En garde. A connoisseur of the onscreen battle, Ridley Scott stepped away from production on his anticipated Gladiator 2 to usher in the latest depiction of a power-hungry, pitifully-in-love Napoleon Bonaparte on Thursday night.
Napoleon, following the meteoric rise and fall of the 19th century French emperor — produced by Apple and theatrically distributed by Sony — premiered in London’s Leicester Square with frontman Joaquin Phoenix leading the troops on a rain-soaked red, white and blue carpet.
“It was such a shame not to be able to have show business at its biggest and its best for all those months [during the recently concluded writers and actors strikes], so it feels really fantastic to be back,” Tom Rothman, chairman and CEO of Sony Pictures’ Motion Picture Group, told The Hollywood Reporter.
It wasn’t long before Rothman was hailing Phoenix’s performance: “You couldn’t do a legendary figure without a legendary actor.”
As captivating as Phoenix’s Napoleon is — a man for whom, in Scott’s creation, invading countries takes no more of an emotional toll than his wife’s infidelity — it is Vanessa Kirby’s portrayal of empress Josephine that proves scene-stealing. What of her husky-voiced, steely-eyed performance was drawn from research into the real Josephine — and just how much was Kirby’s own genius?
“As with any fictional interpretation, who they are onscreen and compared to the history, there’s always creative license,” Kirby told THR. “It’s like in The Crown [in which Kirby played an often off-the-rails Princess Margaret in seasons one and two]. I learned that behind closed doors, it’s an imagined version of events … I read every book I possibly could about her to capture this very elusive, interesting, strange energy she had.”
And for every grisly, graphic battle — including a memorable stint in Austerlitz where hundreds of Napoleon’s enemies are plunged under the surface of a frozen lake, their blood bright against the ice — there’s a love scene. If there’s one takeaway Scott and writer David Scarpa want audiences to have, it’s how devastatingly infatuated Napoleon was with Josephine.
The romance is stark against a backdrop of brutish warfare. Which is more central to the military leader’s story?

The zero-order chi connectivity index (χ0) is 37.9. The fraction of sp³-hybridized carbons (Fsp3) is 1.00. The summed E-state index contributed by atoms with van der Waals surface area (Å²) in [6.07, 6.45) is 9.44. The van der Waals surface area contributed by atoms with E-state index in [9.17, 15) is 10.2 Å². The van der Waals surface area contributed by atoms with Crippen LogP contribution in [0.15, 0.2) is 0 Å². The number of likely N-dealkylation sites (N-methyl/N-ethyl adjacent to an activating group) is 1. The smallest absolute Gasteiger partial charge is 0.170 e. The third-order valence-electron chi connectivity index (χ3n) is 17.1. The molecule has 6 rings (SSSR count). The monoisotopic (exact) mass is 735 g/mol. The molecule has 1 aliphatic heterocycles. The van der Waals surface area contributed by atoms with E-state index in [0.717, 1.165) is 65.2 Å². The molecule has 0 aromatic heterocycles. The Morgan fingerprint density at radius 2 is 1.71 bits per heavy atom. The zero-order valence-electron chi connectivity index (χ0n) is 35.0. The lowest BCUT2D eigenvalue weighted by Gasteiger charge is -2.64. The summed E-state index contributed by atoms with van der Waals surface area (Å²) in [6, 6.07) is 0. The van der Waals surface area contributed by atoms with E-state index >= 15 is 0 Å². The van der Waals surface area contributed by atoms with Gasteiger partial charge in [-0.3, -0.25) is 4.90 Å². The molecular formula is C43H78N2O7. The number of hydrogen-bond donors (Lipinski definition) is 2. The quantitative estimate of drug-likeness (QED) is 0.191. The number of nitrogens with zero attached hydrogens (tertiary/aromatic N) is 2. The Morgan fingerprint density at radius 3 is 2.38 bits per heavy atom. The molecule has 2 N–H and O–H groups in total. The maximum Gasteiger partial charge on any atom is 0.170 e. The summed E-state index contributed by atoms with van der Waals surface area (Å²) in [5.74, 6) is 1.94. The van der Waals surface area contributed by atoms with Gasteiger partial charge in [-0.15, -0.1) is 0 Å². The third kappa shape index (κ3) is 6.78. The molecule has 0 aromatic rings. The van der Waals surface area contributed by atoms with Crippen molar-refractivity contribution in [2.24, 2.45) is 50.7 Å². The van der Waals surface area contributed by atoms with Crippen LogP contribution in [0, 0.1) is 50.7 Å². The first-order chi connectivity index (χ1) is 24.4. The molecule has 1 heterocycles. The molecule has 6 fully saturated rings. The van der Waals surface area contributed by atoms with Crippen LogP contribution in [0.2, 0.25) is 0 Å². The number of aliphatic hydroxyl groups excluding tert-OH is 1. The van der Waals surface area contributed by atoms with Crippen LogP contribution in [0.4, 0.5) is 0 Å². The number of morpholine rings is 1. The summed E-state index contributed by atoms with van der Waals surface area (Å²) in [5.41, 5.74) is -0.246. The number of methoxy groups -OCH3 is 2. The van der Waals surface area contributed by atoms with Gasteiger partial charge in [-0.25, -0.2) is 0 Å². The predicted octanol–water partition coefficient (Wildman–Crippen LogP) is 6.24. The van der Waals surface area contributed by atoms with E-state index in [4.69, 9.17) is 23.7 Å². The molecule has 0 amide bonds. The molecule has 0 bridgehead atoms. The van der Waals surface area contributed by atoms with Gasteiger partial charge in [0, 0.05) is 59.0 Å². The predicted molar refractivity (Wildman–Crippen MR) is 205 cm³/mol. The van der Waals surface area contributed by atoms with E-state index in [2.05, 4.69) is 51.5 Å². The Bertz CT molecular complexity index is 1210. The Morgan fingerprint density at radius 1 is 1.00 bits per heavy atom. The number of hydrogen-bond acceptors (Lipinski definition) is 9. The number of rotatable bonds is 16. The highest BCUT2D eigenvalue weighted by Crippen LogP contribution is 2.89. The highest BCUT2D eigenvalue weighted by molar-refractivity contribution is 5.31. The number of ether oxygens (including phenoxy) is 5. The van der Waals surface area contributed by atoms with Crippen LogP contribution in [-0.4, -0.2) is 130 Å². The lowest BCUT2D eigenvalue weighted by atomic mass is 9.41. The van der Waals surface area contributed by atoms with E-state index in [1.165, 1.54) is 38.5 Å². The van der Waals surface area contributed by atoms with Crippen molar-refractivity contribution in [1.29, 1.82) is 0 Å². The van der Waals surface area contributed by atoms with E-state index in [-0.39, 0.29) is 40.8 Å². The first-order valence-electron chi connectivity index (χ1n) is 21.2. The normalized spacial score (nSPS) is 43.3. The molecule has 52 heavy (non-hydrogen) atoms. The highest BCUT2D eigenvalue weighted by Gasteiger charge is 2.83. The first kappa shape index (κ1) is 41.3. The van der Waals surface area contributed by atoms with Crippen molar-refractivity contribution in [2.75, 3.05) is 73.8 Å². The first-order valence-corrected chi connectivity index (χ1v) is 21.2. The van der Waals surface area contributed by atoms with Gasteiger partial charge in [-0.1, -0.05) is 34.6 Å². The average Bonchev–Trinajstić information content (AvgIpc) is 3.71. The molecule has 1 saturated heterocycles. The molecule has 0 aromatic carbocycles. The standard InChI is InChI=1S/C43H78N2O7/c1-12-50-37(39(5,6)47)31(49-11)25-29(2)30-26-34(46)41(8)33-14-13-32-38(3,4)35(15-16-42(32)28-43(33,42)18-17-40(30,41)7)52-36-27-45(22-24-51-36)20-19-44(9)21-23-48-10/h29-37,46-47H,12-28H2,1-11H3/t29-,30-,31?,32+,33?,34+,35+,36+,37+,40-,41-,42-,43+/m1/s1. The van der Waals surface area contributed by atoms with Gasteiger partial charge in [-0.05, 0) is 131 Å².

“I’d probably say for me, the magical experience was getting to explore this dynamic, unusual relationship,” Kirby said. “Even though I was texting Joaquin all the way through the battles like, ‘How are you doing?’ and he was freezing in the U.K. winter.”
Even the worst of the British weather couldn’t faze Ridley Scott. The 85-year-old’s cast and crew took every opportunity to heap praise on the director. “We should all only wish and hope and aspire to have an ounce of his piss and vinegar,” Rothman added. “I have always admired him, admired his movies; I feel privileged to work with him. But now, I mean the guy looks and acts full of fire, and it’s inspiring.”
Scottish actor Mark Bonnar, playing Jean-Andoche Junot, a general of Napoleon’s and commander of the French invasion of Portugal in 1807, echoed the sentiment: “I’m a massive fan apart from anything else and have been almost my whole life — so that came with its own ‘Oh my God,’ moment approaching set for the first time,” he said. “But he is fucking lovely. He’s down to earth, he’s practical, he knows what he wants and he knows how to get it. He’s a general.”
As for the general portrayed onscreen, Bonnar says Scott and Phoenix — reuniting 23 years after Gladiator — have made an “epic, complex, thrilling” biopic.
“[Napoleon] was a man of huge contradictions — fascinating, jealous, bad-tempered — but his men loved him,” he said. “They loved him — he fought beside them. He’s more written about than anybody else apart from Jesus. So that kind of tells you why Ridley was attracted.”
According to 24-year-old French-Finish actor Edouard Philipponnat, who plays Alexander I, Tsar of Russia, Scott and Phoenix appeared to relish their reunion.
“I remember … I tried to steal every move that Joaquin would make to try to not let him upstage me,” Philipponnat revealed. “We finished nose-to-nose in a scene, and he looked at me like he wanted to deck me. I was like, ‘Oh my God, I disrespected him.’ And Ridley comes out laughing and says, ‘That’s my man,’ and he goes to Joaquin and says, ‘I told you, you couldn’t go easy on him.’”
Philipponnat joins Ben Miles, Paul Rhys, Matthew Needham, Tahar Rahim and Rupert Everett in the film, which will be released in the U.S. and U.K. on Wednesday.
We all know of Scott’s filmmaking prowess. Asked if there’s anything most people might not know about the Oscar-winner, Bonner replied, “He can touch his toes — that’s pretty cool, right?”